CDC Vaccine Researcher, wanted fugitive, used CDC grants for personal gain

A former Centers for Disease Control (CDC) researcher, best known for his frequently-cited studies dispelling a link between vaccines and autism, is still considered on the lam after allegedly using CDC grants of tax dollars to buy a house and cars for himself.

Poul Thorsen, listed as a most-wanted fugitive by the Department of Health and Human Services Office of Inspector General, was discredited in April 2011 when he was indicted on 13 counts of wire fraud and nine counts of money laundering. Some have argued that his alleged fraudulent behavior calls into question the validity of his studies. There is no indication the studies have been retracted to date.


Personally, I doubt they will be, because the money is in perpetuating the pro-vaccine propaganda, not in unbiased research with no agenda.  I doubt anybody is even looking into it yet.

The findings were consistent with the public messaging of his CDC grantor and of CDC director Julie Gerberding who went on to become president of Merck vaccines, heading up its $5 billion global vaccine market. Other peer-reviewed, published studies have found links between vaccines and autism, and the government secretly conceded a case of autism after its leading medical expert concluded the child’s multiple vaccinations caused brain injuries that resulted in her autism.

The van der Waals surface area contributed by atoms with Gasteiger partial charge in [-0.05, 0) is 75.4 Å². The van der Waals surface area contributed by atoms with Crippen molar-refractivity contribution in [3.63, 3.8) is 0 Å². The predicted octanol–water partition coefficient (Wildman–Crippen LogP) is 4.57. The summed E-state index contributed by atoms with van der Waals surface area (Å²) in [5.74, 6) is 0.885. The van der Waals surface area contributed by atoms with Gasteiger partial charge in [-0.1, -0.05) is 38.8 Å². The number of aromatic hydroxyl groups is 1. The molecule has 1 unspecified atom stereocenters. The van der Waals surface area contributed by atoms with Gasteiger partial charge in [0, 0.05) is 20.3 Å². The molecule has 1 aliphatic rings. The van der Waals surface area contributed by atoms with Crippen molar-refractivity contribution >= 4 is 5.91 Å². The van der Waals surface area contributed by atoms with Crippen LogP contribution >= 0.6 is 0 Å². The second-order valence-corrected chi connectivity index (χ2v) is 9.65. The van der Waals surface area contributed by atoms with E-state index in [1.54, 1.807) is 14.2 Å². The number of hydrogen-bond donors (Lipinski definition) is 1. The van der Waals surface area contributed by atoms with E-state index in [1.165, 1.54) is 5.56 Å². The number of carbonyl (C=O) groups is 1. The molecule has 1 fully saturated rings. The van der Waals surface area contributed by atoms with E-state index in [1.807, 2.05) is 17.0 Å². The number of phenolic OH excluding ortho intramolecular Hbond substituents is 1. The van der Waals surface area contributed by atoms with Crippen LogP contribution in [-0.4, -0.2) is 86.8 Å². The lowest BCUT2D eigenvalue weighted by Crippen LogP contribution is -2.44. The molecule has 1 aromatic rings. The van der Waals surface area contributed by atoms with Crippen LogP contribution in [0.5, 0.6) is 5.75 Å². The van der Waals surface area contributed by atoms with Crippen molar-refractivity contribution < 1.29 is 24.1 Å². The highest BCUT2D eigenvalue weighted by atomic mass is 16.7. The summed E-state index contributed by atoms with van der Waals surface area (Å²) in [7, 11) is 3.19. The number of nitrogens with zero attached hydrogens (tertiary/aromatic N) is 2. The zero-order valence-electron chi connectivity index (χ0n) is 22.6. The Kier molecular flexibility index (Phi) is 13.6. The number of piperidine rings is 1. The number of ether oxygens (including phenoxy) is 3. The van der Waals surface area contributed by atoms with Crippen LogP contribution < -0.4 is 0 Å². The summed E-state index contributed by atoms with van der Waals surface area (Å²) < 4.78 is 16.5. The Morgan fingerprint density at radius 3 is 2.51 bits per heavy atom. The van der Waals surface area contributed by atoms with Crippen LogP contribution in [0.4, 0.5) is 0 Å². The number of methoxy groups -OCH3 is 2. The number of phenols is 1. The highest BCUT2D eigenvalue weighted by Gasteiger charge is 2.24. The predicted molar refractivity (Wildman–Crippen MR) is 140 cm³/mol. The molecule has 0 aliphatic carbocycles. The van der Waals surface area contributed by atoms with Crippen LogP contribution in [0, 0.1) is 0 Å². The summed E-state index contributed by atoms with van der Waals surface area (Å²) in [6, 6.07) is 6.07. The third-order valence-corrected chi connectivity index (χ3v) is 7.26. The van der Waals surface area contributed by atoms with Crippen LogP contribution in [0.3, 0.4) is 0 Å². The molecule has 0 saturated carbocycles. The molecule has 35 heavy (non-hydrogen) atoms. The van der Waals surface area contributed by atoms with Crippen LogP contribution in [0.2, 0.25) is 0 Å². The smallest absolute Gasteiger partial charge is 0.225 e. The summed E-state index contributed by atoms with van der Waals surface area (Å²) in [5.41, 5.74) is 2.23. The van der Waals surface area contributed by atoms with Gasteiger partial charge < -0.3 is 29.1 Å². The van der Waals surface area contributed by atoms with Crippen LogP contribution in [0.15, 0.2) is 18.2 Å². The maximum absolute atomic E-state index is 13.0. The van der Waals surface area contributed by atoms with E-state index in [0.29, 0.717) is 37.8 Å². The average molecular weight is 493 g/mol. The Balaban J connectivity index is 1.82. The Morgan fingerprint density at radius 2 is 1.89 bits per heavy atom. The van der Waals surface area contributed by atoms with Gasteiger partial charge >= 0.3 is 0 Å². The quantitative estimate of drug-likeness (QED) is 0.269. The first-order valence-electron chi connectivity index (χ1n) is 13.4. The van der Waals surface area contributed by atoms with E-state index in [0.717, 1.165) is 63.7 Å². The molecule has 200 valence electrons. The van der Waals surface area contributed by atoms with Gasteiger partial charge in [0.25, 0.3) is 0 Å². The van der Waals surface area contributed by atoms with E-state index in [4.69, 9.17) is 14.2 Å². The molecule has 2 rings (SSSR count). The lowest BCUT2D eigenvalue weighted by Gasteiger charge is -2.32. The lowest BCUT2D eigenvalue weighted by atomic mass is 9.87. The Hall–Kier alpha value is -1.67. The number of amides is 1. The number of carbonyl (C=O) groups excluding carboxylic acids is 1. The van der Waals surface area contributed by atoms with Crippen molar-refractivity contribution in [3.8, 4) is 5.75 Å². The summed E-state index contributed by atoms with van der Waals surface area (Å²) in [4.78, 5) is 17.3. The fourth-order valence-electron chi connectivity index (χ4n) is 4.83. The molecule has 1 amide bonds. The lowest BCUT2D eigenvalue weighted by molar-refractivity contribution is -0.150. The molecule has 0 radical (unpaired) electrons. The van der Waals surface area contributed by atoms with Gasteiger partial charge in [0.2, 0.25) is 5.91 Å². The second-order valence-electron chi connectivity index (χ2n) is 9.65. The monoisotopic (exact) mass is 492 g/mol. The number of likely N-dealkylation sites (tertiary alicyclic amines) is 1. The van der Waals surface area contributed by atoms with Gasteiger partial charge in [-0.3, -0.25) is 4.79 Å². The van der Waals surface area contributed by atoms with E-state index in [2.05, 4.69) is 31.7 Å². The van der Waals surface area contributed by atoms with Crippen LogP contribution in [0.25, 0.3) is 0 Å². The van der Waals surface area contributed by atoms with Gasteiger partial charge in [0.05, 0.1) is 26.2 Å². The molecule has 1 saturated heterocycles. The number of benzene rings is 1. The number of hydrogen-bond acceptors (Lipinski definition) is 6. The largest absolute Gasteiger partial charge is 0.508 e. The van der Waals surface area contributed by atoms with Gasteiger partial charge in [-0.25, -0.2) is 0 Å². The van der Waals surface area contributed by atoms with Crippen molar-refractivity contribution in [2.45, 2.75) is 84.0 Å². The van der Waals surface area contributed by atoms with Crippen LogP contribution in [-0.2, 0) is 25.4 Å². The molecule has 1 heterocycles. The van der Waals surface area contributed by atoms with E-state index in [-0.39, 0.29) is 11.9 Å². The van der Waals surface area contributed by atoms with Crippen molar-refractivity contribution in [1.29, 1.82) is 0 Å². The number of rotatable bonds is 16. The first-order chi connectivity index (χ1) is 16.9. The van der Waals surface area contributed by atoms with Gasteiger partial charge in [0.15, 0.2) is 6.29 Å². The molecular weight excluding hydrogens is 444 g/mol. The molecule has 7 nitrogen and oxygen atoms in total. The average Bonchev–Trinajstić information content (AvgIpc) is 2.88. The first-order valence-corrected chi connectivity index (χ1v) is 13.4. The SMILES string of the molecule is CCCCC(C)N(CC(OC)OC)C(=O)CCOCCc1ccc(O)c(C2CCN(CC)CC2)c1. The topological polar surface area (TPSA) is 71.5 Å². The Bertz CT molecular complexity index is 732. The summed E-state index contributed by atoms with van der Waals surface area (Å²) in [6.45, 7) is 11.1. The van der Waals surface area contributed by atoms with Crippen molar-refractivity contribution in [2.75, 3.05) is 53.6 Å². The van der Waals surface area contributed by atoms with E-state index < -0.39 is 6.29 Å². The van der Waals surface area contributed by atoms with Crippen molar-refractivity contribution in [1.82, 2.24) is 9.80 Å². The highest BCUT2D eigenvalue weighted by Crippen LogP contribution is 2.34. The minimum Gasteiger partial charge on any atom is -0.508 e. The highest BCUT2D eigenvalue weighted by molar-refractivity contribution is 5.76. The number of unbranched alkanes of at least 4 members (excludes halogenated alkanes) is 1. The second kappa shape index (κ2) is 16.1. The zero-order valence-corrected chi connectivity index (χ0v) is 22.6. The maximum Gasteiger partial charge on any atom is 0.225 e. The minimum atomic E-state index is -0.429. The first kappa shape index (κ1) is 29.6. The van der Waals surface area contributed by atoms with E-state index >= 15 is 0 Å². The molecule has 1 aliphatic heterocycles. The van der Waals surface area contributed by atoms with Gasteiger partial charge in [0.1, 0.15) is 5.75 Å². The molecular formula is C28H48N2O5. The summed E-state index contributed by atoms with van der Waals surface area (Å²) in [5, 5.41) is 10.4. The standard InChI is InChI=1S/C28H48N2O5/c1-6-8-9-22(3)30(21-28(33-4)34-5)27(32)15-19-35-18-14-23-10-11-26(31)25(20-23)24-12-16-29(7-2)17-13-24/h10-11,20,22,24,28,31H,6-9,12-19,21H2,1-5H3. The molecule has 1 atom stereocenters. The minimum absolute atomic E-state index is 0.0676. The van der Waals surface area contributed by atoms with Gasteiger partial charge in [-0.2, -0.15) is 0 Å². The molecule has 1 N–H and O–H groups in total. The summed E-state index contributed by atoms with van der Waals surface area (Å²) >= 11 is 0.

Pharmaceutical-vaccine propagandists promulgate the incorrect notion that all associations between vaccines and autism are a “myth” or “disproven.”  They routinely falsely claim that researchers and journalists who investigate vaccine adverse events are “anti-vaccine.” Autism is currently listed as a post marketing reported adverse event on the FDA-approved label for DTaP Tripedia vaccine, which is on the CDC’s recommended vaccine schedule for children. The CDC and the American Academy of Pediatrics, which receives significant funding from vaccine makers, rely on Thorsen’s studies and others by the Institute of Medicine and CDC-affiliated scientists that find no association between vaccines and autism.


Read it all.  Print it out and take it with you to your doctor visits if your doctors is one of those drones fixated on assuming everybody who refuses vaccines does so because of autism, so he focuses all his attention on telling you that you’re an idiot for believing in any possibility of a connection between vaccines and autism.

As I’ve said before, autism wasn’t even on my radar when we were making our decisions about vaccines, and I personally am not convinced there is a connection.  I just find it ironic that the people most likely to accuse parents of being idiots are quite obviously quoting  party lines and relying on biased sources rather than sharing their own independently reached conclusions.

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